Cricket is a sport that generates a large volume of performance data and corresponding debate about the relative qualities of various players over their careers and in relation to their contemporaries. The cricinfo website has an extensive database of statistics for professional cricketers that can be searched to access the information in various formats.
As an initial example we will consider the English legend Sir Ian Botham who played 102 test matches for England between his debut in 1977 until his final game in 1992.
The first obvious breakdown is to consider how Botham performed against the six countries that he played against during his test career. A summary of his statistics are shown here:
Opposition Matches Bat Inns Runs NO Bowl Inns Wicket Catch Australia 36 49 1673 2 66 148 57 India 14 16 1201 0 23 59 14 New Zealand 15 22 846 2 28 64 14 Pakistan 14 20 647 1 18 40 14 Sri Lanka 3 3 41 0 6 11 2 West Indies 20 37 792 1 27 61 19
Botham only played three matches against Sri Lanka so it is difficult to properly assess his performance against them. If the above table is stored in a data frame itb.opp then we can create a histogram of the total runs (or wickets) by opposition country:
ggplot(itb.opp, aes(Opposition, Runs)) + geom_bar() + xlab("Country") + ylab("Total Runs")
This code produces the following graph:
The total wickes graph is produced by the next code:
ggplot(itb.opp, aes(Opposition, Wicket)) + geom_bar() + xlab("Country") + ylab("Total Wickets")
We may now want to delve deeper into the performance against different nations to take into account the number of games or innings where Botham batted or bowled. The traditional way to assess performance is to calculate batting and bowling averages and we can do this by opposition which provides the following data frame:
> itb.opp.sum Opposition Discipline Average Australia Batting 29.35088 India Batting 70.64706 New Zealand Batting 42.30000 Pakistan Batting 32.35000 Sri Lanka Batting 13.66667 West Indies Batting 21.40541 Australia Bowling 27.65541 India Bowling 26.40678 New Zealand Bowling 23.43750 Pakistan Bowling 31.77500 Sri Lanka Bowling 28.18182 West Indies Bowling 35.18033
This can be converted into a dot plot so we can see whether Botham had a high batting average than bowling average, which is often taken to be one of the signs of an all-rounder.
ggplot(itb.opp.sum, aes(Average, Opposition, colour = Discipline)) + geom_point()+ xlab("Average") + ylab("")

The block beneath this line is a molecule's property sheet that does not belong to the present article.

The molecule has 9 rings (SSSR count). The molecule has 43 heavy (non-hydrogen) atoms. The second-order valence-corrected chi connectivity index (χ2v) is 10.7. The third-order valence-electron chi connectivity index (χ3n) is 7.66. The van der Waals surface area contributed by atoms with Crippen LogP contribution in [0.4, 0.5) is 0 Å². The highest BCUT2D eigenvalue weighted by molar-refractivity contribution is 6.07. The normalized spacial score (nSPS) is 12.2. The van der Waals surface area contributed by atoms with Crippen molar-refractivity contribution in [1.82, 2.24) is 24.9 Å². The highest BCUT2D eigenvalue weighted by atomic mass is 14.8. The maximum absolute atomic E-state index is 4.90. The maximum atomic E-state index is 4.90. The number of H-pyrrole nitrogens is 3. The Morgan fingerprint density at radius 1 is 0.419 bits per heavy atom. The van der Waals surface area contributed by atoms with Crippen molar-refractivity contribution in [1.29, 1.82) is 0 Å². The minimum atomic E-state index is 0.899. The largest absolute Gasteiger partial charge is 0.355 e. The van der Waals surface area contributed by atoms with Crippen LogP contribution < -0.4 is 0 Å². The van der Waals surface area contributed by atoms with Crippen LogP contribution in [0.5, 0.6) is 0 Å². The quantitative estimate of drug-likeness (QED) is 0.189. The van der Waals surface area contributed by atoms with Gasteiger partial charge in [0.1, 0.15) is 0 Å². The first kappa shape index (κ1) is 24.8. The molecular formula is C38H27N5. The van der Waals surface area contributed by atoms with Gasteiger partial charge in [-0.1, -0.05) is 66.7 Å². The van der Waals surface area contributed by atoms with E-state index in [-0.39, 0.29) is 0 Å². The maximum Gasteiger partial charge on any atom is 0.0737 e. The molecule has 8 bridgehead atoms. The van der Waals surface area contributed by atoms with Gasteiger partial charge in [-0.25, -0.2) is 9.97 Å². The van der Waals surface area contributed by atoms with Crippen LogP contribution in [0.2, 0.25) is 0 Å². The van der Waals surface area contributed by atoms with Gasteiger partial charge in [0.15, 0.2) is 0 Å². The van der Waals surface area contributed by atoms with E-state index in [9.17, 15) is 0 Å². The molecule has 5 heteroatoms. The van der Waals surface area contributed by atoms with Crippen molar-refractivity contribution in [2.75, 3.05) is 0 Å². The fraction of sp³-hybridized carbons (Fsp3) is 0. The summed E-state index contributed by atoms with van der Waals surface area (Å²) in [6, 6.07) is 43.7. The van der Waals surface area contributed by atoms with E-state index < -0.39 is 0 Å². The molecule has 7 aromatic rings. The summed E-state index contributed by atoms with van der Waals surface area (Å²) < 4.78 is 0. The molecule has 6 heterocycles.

The graph is shown here:
We can see the differences in performance based on the opposition. Botham’s performance against the West Indies, by far the strongest team during most of his international career, were worse than against the other countries. However, his averages were far from embarassing when compared to other players at the time. The graph also shows that Botham enjoyed batting and bowling against India.
We can divide this data further based on whether the matches were played in England or outside of England and this data is shown here:
> itb.opp.ha.sum Opposition Venue Discipline Average Australia Away Batting 30.22581 India Away Batting 61.55556 New Zealand Away Batting 50.44444 Pakistan Away Batting 16.00000 Sri Lanka Away Batting 13.00000 West Indies Away Batting 14.17647 Australia Home Batting 28.30769 India Home Batting 80.87500 New Zealand Home Batting 35.63636 Pakistan Home Batting 34.16667 Sri Lanka Home Batting 14.00000 West Indies Home Batting 27.55000 Australia Away Bowling 28.44928 India Away Bowling 25.53333 New Zealand Away Bowling 27.44444 Pakistan Away Bowling 45.00000 Sri Lanka Away Bowling 21.66667 West Indies Away Bowling 39.50000 Australia Home Bowling 26.96203 India Home Bowling 27.31034 New Zealand Home Bowling 20.51351 Pakistan Home Bowling 31.07895 Sri Lanka Home Bowling 30.62500 West Indies Home Bowling 31.97143
A dot plot is created from this data with a separate panel for each of the six opposition countries and the averages divided into batting and bowling performances. The coloured dots in the graph indicated whether the average is for matches at home or away.
ggplot(itb.opp.ha.sum, aes(Average, Discipline, colour = Venue)) + geom_point() + facet_wrap( ~ Opposition) + xlab("Batting Average") + ylab("")
This graph is shown below:
We can see that the difference between home and away peformance is, in general, not very large for bowling averages but in some cases there is a noticeable difference in batting averages. When looking at Botham’s performances against the West Indies his statistics at home are much better than his away performance, suggesting that his main struggles against the strong West Indies team were in the Caribbean. This might be due to his swing bowling being more suitable to English conditions compared to pitches in the West Indies.
To round off this brief look at the career of IT Botham let us consider some other important statistics, in particular games where he performed with the bat and ball.
- Overall Botham scored 14 hundreds and 22 fifties out of 161 innings so he reached fifty runs every five innings or so.
- He also took 27 five wicket hauls and 17 four wicket hauls so he took four or more wickets every four innings or so.
- He took 120 catches.
Individual matches of excellence include five games with a century and at least five wickets:
Year Opposition Ground Venue Runs Wicket 1978 New Zealand Christchurch Away 133 8 1978 Pakistan Lord's Home 108 8 1980 India Mumbai Away 114 13 1981 Australia Leeds Home 199 7 1984 New Zealand Wellington Away 138 6
These performances and others show why Botham was considered such a great player as he produced some sustained periods of excellent all-round cricket rather than having one discipline more dominant for a long period of time.